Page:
Two weeks later, the Ravens signed Dumervil to a five-year, $35 million contract. He was a natural replacement for Kruger, but the reality was that the Ravens had been searching for another perennial Pro Bowl pass rusher to complement Suggs for a long time.
"I don't think they've had that," said former Raven linebacker Peter Boulware, who is second in franchise history behind Suggs with 70 career sacks over a nine-year career.
"When you have two out there, it's special. There's a couple of ways to get pressure. You can get pressure with four people trying to rush or you can blitz or you can bring more people than they can block. It makes it a lot easier when you can bring straight four-man pressure and know that you'll be able to get to the quarterback and use the other guys to cover with. Your defense is so much better if you can get the quarterback with a four-man rush."
For six seasons, Boulware teamed with Michael McCrary to form one of the league's better pass-rushing duos. During that span, the two combined for 110 sacks.
"It made me a better player," Boulware said. "They couldn't focus on one of us but also, we had a competitive thing going in the locker room. Not only were we trying to beat the offensive lineman, but we were trying to beat each other to the quarterback. Just having another great pass rusher out there makes you elevate your game. It makes it so much better for you."
Either Boulware or McCrary led the team in sacks every season except one from 1997 to 2002. Rob Burnett had a team-leading 10.5 quarterback takedowns in 2000. Suggs arrived on the scene in 2003 with a team-best 12 sacks as a rookie and he's led the team in that category in six of his 10 seasons in Baltimore. In two of the four seasons where the Ravens had other sack leaders, Suggs missed significant time because of injury.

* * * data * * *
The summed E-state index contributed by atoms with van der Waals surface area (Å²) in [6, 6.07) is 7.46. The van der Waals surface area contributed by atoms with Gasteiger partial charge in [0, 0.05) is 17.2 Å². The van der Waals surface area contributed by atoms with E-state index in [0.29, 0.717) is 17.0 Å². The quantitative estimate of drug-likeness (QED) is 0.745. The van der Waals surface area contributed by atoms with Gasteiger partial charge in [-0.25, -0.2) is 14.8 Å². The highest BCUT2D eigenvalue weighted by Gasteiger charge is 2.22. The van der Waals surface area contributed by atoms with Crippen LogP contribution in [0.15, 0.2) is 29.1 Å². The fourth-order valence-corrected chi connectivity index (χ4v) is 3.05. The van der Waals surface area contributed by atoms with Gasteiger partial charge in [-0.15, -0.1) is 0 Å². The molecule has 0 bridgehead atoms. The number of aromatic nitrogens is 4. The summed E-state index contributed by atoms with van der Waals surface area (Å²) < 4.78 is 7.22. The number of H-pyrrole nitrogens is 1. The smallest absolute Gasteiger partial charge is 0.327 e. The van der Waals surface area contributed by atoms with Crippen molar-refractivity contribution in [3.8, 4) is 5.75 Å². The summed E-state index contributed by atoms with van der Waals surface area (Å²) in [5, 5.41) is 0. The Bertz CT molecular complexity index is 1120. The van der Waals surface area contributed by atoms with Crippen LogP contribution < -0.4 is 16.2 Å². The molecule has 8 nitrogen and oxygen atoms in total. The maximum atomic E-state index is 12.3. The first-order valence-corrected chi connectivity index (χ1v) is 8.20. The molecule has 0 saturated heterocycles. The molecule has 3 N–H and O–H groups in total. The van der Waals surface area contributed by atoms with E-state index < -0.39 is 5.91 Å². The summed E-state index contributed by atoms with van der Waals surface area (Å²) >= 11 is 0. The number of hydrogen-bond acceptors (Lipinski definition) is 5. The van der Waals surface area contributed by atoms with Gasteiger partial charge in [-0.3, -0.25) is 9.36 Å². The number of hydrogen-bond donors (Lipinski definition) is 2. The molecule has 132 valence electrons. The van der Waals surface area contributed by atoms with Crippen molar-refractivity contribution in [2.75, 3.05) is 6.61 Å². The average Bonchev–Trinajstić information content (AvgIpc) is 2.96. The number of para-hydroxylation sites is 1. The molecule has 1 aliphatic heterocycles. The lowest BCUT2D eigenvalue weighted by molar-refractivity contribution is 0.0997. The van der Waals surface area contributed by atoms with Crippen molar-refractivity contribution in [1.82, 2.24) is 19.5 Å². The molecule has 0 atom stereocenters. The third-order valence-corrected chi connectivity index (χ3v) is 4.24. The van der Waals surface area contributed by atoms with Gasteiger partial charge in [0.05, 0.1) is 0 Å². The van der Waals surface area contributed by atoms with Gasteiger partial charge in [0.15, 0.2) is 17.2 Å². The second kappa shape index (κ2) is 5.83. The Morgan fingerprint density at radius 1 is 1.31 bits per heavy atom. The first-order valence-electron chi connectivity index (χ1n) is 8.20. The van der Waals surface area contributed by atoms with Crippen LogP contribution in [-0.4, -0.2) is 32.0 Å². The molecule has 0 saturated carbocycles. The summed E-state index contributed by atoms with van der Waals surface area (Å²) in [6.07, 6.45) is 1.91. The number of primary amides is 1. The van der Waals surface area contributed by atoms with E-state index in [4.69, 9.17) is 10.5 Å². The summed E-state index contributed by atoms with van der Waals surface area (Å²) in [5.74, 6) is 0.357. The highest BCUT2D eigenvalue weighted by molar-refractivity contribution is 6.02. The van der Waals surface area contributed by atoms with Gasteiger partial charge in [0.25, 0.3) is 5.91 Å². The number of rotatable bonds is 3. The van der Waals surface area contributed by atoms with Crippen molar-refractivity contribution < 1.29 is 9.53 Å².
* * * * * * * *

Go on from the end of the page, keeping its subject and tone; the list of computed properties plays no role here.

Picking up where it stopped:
Then, there was the 2006 campaign when the Ravens set a team-record with 60 sacks. Four Ravens had 9.5 sacks or more that season, including Suggs.
"We caught lightning in the bottle. The next year, we didn't do that. The year after that, we didn't do that. Nobody could block us," Pryce said. "That's what the Ravens had to address. You can't win championships in the NFL with just one pass rusher. You need at least two but three is ideal. But they have a bunch of guys that will each get five or six sacks."
Suggs and Dumervil were quick to deflect attention to teammates like defensive tackle Haloti Ngata, who has averaged five sacks over the past three seasons; linebacker/defensive end Pernell McPhee, who had six sacks in 2011; and defensive end Chris Canty who has totaled seven sacks over his past two seasons. According to Pryce, Canty is particularly important because if he's able to penetrate the inside gap, it will make it tougher for teams to double team Suggs.
But when it comes to getting to the quarterback, all eyes will be on Suggs and Dumervil. Asked if 24 combined sacks is a realistic goal for he and Dumervil, Suggs said, "I don't know. We are not going to cap the potential of what me and Elvis can do."